A common question I get from clients is, “where do I begin with building my business?” They wonder if they should create their own website, or have it built by a professional. They ask if they should buy fancy business cards and promotional materials, or wait until they are making money to buy such things.
Many business owners believe that they need to spend time and money on their websites, their promotional materials, or in joining expensive networking groups. Whether your marketing plan is random, or exhausting, it is often an exercise in futility. Even a marketing calendar filled with coffee meetings, writing proposals and making cold calls often fails to create cash flow. The harsh truth is that all of these things are a waste of time and money without one very crucial skill. An entrepreneur’s main priority needs to be on sales.
While it’s true that marketing is what attracts leads and prospects to your door, without strong sales systems these leads will allow a lot of money to fall off the table. It is extremely stressful and frustrating when clients tell you that they “can’t afford” your services, or that “this isn’t the right time”. These are common objections that quite often signal issues in the sales process and results in not having a signed agreement with a new client.
Marketing and sales are extremely important to every successful business, but it’s important to know which one to focus on first in building your business. In order to stay in business, a company needs to have revenue, which means sales need to be happening on a regular basis. A company without sales is a company that is out of business.
Consider what happens with an entreprenuer who is a mindless~marketer. She tries a variety of marketing methods, and as more time passes, she gets more stressed out about the long time survival of her company. As her frustration and stress levels rise, prospective clients pick up unconsciously on her anxiousness. She gets caught in a cycle of neediness, and chasing clients as a desperate attempt to relieve her financial burden. This creates a cycle of mental and financial stress.
However, the more sales and revenue your company creates, the less marketing you need to do. Consider the business owner who knows how to convert a lead into a client, with an average conversion rate of even 50%. That business owner has the confidence that with only a few sales calls per week, the odds are excellent that they will be able to create the revenue they need to grow their business. That business owner has a relaxed confidence that their marketing and sales system will sustain their income and overall business success.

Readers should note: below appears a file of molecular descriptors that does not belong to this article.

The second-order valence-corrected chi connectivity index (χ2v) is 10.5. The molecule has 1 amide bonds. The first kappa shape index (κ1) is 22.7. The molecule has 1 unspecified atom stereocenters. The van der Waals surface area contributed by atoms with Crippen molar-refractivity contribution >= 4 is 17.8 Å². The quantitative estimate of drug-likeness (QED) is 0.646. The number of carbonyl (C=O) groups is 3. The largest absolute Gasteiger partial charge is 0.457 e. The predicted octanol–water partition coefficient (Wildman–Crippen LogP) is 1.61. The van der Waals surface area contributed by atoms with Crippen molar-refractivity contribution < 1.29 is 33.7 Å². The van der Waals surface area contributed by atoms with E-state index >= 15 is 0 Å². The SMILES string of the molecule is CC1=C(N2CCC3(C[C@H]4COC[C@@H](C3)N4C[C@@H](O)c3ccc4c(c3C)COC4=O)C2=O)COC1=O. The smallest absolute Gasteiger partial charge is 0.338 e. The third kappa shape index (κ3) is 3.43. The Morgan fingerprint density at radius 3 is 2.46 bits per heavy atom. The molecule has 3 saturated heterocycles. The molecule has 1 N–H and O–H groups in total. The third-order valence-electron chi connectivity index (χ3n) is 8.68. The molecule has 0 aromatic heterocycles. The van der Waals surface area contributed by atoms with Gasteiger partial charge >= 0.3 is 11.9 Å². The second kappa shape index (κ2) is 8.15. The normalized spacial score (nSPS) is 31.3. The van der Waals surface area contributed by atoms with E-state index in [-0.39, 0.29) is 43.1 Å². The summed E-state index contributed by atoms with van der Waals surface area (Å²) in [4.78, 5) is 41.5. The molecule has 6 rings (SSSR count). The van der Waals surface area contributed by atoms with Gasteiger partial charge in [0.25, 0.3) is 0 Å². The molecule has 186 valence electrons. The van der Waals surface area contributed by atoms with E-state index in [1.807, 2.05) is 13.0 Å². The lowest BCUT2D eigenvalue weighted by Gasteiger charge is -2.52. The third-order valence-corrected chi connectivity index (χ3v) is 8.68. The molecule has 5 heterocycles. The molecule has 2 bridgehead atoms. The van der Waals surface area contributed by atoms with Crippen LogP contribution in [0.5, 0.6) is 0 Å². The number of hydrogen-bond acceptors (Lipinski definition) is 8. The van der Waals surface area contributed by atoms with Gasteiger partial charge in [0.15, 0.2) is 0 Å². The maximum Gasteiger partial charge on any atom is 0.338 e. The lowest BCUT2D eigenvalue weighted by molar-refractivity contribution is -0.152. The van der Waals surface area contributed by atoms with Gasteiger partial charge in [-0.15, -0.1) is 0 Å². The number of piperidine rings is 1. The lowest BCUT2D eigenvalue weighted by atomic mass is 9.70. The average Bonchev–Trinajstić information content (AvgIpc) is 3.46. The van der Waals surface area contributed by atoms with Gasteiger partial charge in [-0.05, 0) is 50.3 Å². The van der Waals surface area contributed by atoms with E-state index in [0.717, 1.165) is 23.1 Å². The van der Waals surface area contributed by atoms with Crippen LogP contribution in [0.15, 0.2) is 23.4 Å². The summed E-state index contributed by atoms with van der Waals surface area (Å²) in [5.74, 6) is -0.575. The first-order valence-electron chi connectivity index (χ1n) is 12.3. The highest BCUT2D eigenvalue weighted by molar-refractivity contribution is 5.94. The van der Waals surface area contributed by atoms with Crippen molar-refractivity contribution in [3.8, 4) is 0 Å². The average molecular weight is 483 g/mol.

A solid marketing plan for success defines the following 9 sales skills:
- Your ideal client
- That market’s needs, wants and challenges
- A lead attraction blueprint
- The sales strategy which includes your packages and pricing
- Your proprietary process, messaging and communication strategy
- A mastery on the sales conversation
- A plan for handling client objections
- Customer service protocols
- Referral methods
Therefore, it makes sense that investments which will build and polish your sales skills is a wise investment that should take precedence before marketing for leads that may not convert into sales. Actually, a strong and well defined sales strategy will produce leads and clients without having to spend a lot of money on marketing. Plus, when sales are strong, you will create plenty of revenue that will allow you to easily afford marketing methods that can be put into place by capable contractors, which frees up more time to create more revenue. Then you will have a profitable business that has a strong engine which will fuel your future growth.
I’d love for you to share any questions or comments below!